National Hunger & Homelessness Awareness Week

By Kimmi Devaney

As we give thanks for our families, friends and good health, let’s not forget the less fortunate. Throughout the week of November 12-20 the National Coalition for the Homeless and the National Student Campaign Against Hunger and Homelessness are co-sponsoring their annual National Hunger and Homelessness Awareness Week. Throughout this time, a number of schools, communities and cities take part in a nationwide effort to bring greater awareness to the problems of hunger and homelessness. 

The numbers are shocking. According to their Web site, one in six American families live below their respective poverty thresholds; fifty million Americans live in food insecure households, with millions of children going to bed hungry each night; and three and a half million Americans will experience homelessness this year, including many United States military veterans.

Last year, more than five hundred high schools, colleges, community groups and faith-based groups from cities across the United States came together to bring awareness to the issues of hunger and homelessness by holding local and regional H&H weeks. They hope to inspire others to get involved and hold their own National Hunger and Homeless Awareness Week.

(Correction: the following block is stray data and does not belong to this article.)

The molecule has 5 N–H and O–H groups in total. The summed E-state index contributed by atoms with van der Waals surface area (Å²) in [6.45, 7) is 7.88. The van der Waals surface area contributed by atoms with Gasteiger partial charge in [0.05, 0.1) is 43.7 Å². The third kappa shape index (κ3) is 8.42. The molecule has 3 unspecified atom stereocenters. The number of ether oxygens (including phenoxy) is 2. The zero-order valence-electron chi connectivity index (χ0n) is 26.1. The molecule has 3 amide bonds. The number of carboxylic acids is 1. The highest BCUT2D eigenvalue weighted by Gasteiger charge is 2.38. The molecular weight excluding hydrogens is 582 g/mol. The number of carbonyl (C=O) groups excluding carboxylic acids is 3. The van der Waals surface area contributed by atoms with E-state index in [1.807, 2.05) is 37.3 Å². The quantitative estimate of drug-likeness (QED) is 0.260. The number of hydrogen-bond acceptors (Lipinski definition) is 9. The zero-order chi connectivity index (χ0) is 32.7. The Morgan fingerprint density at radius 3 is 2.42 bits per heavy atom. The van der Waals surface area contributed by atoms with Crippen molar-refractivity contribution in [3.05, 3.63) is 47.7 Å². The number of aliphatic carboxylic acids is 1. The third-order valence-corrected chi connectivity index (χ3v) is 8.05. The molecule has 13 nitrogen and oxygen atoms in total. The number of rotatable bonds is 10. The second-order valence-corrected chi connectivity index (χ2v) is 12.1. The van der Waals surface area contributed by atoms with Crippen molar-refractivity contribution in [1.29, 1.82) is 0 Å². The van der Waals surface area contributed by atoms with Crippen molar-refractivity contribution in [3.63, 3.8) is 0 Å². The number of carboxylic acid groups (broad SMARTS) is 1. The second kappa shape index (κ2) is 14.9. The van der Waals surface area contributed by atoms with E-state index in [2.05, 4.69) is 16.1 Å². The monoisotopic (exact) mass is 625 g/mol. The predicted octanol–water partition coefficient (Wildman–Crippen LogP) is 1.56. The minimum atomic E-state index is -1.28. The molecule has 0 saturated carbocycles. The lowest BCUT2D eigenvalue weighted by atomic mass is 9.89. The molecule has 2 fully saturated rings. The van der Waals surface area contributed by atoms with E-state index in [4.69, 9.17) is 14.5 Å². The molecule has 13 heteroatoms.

Here’s an excerpt from their web site about how to get started with your own Hunger and Homelessness Awareness Week.

How to Get Involved:

First things first: you need a team. Putting together a dedicated and enthusiastic team is important for a successful week. You may already know many people who would like to join the effort. Don’t be afraid to ask those whom you think would not be interested – you may be surprised. Look within community organizations that you are involved with. Even if you are not active in a particular group, you can look around for groups that may already be active in hunger and homelessness. It is important to talk to people about your ideas both to promote interest and to get feedback. Discuss some of the events that you plan to do and be open to changes and new ideas. It is important to know the community you will be working with and to try to adapt the events accordingly. After forming a team, it is important to decide on the logistics as soon as possible. Here is a sample check list of some, but not all, questions which need answers:

  • How many and which events should we plan for?
  • When should the events take place?
  • How many people should coordinate each event?
  • Who should handle publicity?
  • What is the best meeting time (preferably weekly) for everyone?
  • What community organizations would help us by co-sponsoring the week?
  • Who knows how to organize things in the community well?

For more information about how you can get involved, visit

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